Allan Hawco’s appearance on the first season of Moonshine was a surprise for fans of the rookie series, as well as the character of Lidia Bennett. Played by Jennifer Finnigan, Lidia’s attempt to keep the family campground, the Moonshine, out of debt and make a profit meant doing what she hoped was a one-time drug drop for Hawco’s outlaw biker, Gale.
Turns out there’s a lot more dirty dealing—and Gale—in Moonshine.
“[Creator] Sheri Elwood and I were talking about other things, and she asked me point-blank if I wanted to be in it,” Hawco says on the line from Nova Scotia, where filming of Season 3 is currently underway. “We discussed one role that we didn’t feel was the right thing and then she called me back with this other idea that eventually ended up being Gale.”
Returning for its sophomore go-round on CBC this Sunday at 9 p.m., Episode 1, “Three Sisters of Fate,” written and directed by Elwood, picks up just a few days after the Season 1 finale. In it, a mysterious package arrives at the Moonshine, which makes the Finley-Cullen clan question what their goals once were, and if they are still attainable. For Bea (Corrine Koslo) and Ben (Peter MacNeill), that means a career change; for Rhian (Anastasia Phillips), it shapes up to be a career boost; for Nora (Emma Hunter), a committed relationship; for Sammy (Alexander Nunez) a deep dig into his past; and Ryan (Tom Stevens), finding a purpose.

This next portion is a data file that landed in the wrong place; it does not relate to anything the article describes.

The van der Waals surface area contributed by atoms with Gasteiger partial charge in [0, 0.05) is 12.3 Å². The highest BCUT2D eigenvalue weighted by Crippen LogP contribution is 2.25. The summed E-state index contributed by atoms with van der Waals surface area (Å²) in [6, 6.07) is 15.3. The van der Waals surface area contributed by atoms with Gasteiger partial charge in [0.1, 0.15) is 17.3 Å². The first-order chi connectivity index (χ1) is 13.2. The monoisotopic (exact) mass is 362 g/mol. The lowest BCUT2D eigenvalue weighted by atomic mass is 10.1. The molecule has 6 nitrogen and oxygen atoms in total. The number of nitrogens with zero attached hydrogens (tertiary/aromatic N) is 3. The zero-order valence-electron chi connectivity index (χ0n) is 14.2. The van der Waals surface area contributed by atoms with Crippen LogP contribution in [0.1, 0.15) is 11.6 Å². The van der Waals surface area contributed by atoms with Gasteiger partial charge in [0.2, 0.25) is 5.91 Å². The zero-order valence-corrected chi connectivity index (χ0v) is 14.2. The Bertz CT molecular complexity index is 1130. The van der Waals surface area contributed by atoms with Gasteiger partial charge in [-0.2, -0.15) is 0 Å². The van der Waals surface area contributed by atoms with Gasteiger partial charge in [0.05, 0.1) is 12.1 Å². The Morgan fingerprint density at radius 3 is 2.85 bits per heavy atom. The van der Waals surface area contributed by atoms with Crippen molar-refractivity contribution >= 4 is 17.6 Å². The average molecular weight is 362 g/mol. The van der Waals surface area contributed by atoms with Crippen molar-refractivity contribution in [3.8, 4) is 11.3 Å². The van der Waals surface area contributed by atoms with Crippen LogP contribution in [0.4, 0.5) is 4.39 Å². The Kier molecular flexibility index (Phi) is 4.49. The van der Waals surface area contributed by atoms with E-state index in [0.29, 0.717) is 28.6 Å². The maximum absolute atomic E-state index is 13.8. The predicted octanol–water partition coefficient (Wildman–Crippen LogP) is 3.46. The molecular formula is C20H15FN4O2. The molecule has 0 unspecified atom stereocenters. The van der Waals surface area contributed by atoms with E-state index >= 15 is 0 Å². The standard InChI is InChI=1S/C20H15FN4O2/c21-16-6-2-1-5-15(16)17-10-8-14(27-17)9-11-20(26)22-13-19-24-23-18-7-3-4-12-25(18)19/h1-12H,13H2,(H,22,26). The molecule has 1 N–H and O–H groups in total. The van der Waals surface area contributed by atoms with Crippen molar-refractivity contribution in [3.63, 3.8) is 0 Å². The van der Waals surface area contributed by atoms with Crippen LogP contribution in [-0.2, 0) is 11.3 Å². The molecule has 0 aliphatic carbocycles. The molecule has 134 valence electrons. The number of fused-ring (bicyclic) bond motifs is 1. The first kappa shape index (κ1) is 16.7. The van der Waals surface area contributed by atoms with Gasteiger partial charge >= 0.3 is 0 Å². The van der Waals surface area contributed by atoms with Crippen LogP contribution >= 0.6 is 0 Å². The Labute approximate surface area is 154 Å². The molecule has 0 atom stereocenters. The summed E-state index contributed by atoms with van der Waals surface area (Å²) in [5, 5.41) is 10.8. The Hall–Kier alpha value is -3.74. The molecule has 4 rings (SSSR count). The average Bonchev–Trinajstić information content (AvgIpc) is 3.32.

Moonshine‘s strengths, to me, are Elwood’s knack for creating characters that are immediately relatable, a world that is wistful and easily recalled, and a killer soundtrack. Hawco, who has experience with that through Republic of Doyle and Caught, agrees.
“It’s not something that you’re going to see anywhere else,” he says. “Being inside Sheri Elwood’s head is a terrifyingly hilarious place. I love the way she writes, I love her sense of humour and I love her approach to things that we may see situations or scenarios in other circumstances but she treats them with her own lens and it truly feels original.”
But back to Lidia and Gale.
Sunday’s return sees the pair reunite both in Lidia’s mind—there is a hilarious scene where she’s driving and caught up in a fantasy about the denim-clad miscreant—and discussing a new project Gale proposes. Their scenes crackle with energy and animal magnetism. There is no will-they-or-won’t they question for this pair; rather it’s when and how often?
“It’s the most fun, ridiculous experience I’ve ever had,” Hawco says of the fantasy scene he filmed with Finnigan. “Jennifer Finnigan is the most generous actor and a wonderful human being. She is so much fun to play with. We clicked right away. She’s a wonderful leader and she leads the cast with all the spirit you would hope for a No. 1.”